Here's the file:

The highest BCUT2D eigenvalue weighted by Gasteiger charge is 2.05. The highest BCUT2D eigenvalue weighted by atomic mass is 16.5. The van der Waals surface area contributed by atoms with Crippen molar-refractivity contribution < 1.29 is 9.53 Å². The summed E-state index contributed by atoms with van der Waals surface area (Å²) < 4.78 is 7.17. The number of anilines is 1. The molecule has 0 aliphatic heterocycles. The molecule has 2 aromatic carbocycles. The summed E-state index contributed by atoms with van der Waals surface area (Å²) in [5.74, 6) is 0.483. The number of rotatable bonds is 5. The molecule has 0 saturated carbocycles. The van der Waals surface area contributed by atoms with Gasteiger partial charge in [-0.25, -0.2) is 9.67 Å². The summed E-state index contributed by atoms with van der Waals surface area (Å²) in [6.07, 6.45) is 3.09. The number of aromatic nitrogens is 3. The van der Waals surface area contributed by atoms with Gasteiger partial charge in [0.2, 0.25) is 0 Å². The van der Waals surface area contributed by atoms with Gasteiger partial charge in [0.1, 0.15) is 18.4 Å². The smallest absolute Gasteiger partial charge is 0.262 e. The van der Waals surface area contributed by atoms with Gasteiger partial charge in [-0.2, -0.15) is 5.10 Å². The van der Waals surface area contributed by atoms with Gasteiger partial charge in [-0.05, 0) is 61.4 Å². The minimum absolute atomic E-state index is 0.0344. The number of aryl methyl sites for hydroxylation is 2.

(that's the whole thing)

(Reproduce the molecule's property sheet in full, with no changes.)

The highest BCUT2D eigenvalue weighted by Gasteiger charge is 2.05. The highest BCUT2D eigenvalue weighted by atomic mass is 16.5. The van der Waals surface area contributed by atoms with Crippen molar-refractivity contribution < 1.29 is 9.53 Å². The summed E-state index contributed by atoms with van der Waals surface area (Å²) < 4.78 is 7.17. The number of anilines is 1. The molecule has 0 aliphatic heterocycles. The molecule has 2 aromatic carbocycles. The summed E-state index contributed by atoms with van der Waals surface area (Å²) in [5.74, 6) is 0.483. The number of rotatable bonds is 5. The molecule has 0 saturated carbocycles. The van der Waals surface area contributed by atoms with Gasteiger partial charge in [-0.25, -0.2) is 9.67 Å². The summed E-state index contributed by atoms with van der Waals surface area (Å²) in [6.07, 6.45) is 3.09. The number of aromatic nitrogens is 3. The van der Waals surface area contributed by atoms with Gasteiger partial charge in [0.2, 0.25) is 0 Å². The van der Waals surface area contributed by atoms with Gasteiger partial charge in [0.1, 0.15) is 18.4 Å². The smallest absolute Gasteiger partial charge is 0.262 e. The van der Waals surface area contributed by atoms with Gasteiger partial charge in [-0.2, -0.15) is 5.10 Å². The van der Waals surface area contributed by atoms with Gasteiger partial charge in [-0.05, 0) is 61.4 Å². The minimum absolute atomic E-state index is 0.0344. The number of aryl methyl sites for hydroxylation is 2.